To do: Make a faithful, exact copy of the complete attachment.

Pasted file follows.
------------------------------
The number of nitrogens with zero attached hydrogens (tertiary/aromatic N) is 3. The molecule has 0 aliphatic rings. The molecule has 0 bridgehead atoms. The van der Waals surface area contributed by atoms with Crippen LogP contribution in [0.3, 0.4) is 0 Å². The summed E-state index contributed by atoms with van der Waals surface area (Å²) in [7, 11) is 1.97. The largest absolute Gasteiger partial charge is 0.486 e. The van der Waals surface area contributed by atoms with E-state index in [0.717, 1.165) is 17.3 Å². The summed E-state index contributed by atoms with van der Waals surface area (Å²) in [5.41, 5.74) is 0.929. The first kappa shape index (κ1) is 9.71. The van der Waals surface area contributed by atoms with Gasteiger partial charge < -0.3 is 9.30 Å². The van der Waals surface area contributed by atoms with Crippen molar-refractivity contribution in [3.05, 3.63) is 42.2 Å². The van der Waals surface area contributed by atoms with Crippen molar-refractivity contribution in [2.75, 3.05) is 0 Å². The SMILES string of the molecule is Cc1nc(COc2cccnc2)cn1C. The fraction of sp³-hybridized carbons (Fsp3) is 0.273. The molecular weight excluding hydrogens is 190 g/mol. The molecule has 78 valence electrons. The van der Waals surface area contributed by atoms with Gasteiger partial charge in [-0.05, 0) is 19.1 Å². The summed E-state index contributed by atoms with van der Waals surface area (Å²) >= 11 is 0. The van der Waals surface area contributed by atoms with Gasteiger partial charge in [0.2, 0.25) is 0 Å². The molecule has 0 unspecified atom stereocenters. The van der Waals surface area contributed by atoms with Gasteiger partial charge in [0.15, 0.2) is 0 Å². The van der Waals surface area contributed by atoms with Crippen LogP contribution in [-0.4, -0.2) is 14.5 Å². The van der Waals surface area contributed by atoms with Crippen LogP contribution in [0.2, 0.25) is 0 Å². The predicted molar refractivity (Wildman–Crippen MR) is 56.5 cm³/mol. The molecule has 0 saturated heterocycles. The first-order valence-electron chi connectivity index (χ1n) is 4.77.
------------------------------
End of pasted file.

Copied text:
The number of nitrogens with zero attached hydrogens (tertiary/aromatic N) is 3. The molecule has 0 aliphatic rings. The molecule has 0 bridgehead atoms. The van der Waals surface area contributed by atoms with Crippen LogP contribution in [0.3, 0.4) is 0 Å². The summed E-state index contributed by atoms with van der Waals surface area (Å²) in [7, 11) is 1.97. The largest absolute Gasteiger partial charge is 0.486 e. The van der Waals surface area contributed by atoms with E-state index in [0.717, 1.165) is 17.3 Å². The summed E-state index contributed by atoms with van der Waals surface area (Å²) in [5.41, 5.74) is 0.929. The first kappa shape index (κ1) is 9.71. The van der Waals surface area contributed by atoms with Gasteiger partial charge < -0.3 is 9.30 Å². The van der Waals surface area contributed by atoms with Crippen molar-refractivity contribution in [3.05, 3.63) is 42.2 Å². The van der Waals surface area contributed by atoms with Crippen molar-refractivity contribution in [2.75, 3.05) is 0 Å². The SMILES string of the molecule is Cc1nc(COc2cccnc2)cn1C. The fraction of sp³-hybridized carbons (Fsp3) is 0.273. The molecular weight excluding hydrogens is 190 g/mol. The molecule has 78 valence electrons. The van der Waals surface area contributed by atoms with Gasteiger partial charge in [-0.05, 0) is 19.1 Å². The summed E-state index contributed by atoms with van der Waals surface area (Å²) >= 11 is 0. The van der Waals surface area contributed by atoms with Gasteiger partial charge in [0.2, 0.25) is 0 Å². The molecule has 0 unspecified atom stereocenters. The van der Waals surface area contributed by atoms with Gasteiger partial charge in [0.15, 0.2) is 0 Å². The van der Waals surface area contributed by atoms with Crippen LogP contribution in [-0.4, -0.2) is 14.5 Å². The van der Waals surface area contributed by atoms with Crippen LogP contribution in [0.2, 0.25) is 0 Å². The predicted molar refractivity (Wildman–Crippen MR) is 56.5 cm³/mol. The molecule has 0 saturated heterocycles. The first-order valence-electron chi connectivity index (χ1n) is 4.77.